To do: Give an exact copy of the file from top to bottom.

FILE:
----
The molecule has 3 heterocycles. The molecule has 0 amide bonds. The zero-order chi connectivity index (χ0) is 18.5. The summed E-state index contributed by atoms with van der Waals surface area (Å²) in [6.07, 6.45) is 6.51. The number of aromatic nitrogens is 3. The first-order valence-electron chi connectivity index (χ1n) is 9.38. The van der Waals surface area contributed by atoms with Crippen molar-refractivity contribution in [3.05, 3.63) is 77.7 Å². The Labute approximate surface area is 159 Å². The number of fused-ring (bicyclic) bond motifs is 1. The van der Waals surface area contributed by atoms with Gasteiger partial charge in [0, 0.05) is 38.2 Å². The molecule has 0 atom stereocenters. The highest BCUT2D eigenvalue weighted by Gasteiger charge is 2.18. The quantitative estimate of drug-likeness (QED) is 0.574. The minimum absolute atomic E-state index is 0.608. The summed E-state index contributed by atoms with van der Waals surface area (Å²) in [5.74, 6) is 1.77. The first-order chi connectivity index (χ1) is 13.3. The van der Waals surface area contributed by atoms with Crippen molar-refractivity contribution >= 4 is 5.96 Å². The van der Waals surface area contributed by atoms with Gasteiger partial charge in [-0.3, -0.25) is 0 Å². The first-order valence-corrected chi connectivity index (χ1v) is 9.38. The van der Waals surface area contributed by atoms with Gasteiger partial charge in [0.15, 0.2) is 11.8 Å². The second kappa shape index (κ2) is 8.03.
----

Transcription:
The molecule has 3 heterocycles. The molecule has 0 amide bonds. The zero-order chi connectivity index (χ0) is 18.5. The summed E-state index contributed by atoms with van der Waals surface area (Å²) in [6.07, 6.45) is 6.51. The number of aromatic nitrogens is 3. The first-order valence-electron chi connectivity index (χ1n) is 9.38. The van der Waals surface area contributed by atoms with Crippen molar-refractivity contribution in [3.05, 3.63) is 77.7 Å². The Labute approximate surface area is 159 Å². The number of fused-ring (bicyclic) bond motifs is 1. The van der Waals surface area contributed by atoms with Gasteiger partial charge in [0, 0.05) is 38.2 Å². The molecule has 0 atom stereocenters. The highest BCUT2D eigenvalue weighted by Gasteiger charge is 2.18. The quantitative estimate of drug-likeness (QED) is 0.574. The minimum absolute atomic E-state index is 0.608. The summed E-state index contributed by atoms with van der Waals surface area (Å²) in [5.74, 6) is 1.77. The first-order chi connectivity index (χ1) is 13.3. The van der Waals surface area contributed by atoms with Crippen molar-refractivity contribution >= 4 is 5.96 Å². The van der Waals surface area contributed by atoms with Gasteiger partial charge in [-0.3, -0.25) is 0 Å². The first-order valence-corrected chi connectivity index (χ1v) is 9.38. The van der Waals surface area contributed by atoms with Gasteiger partial charge in [0.15, 0.2) is 11.8 Å². The second kappa shape index (κ2) is 8.03.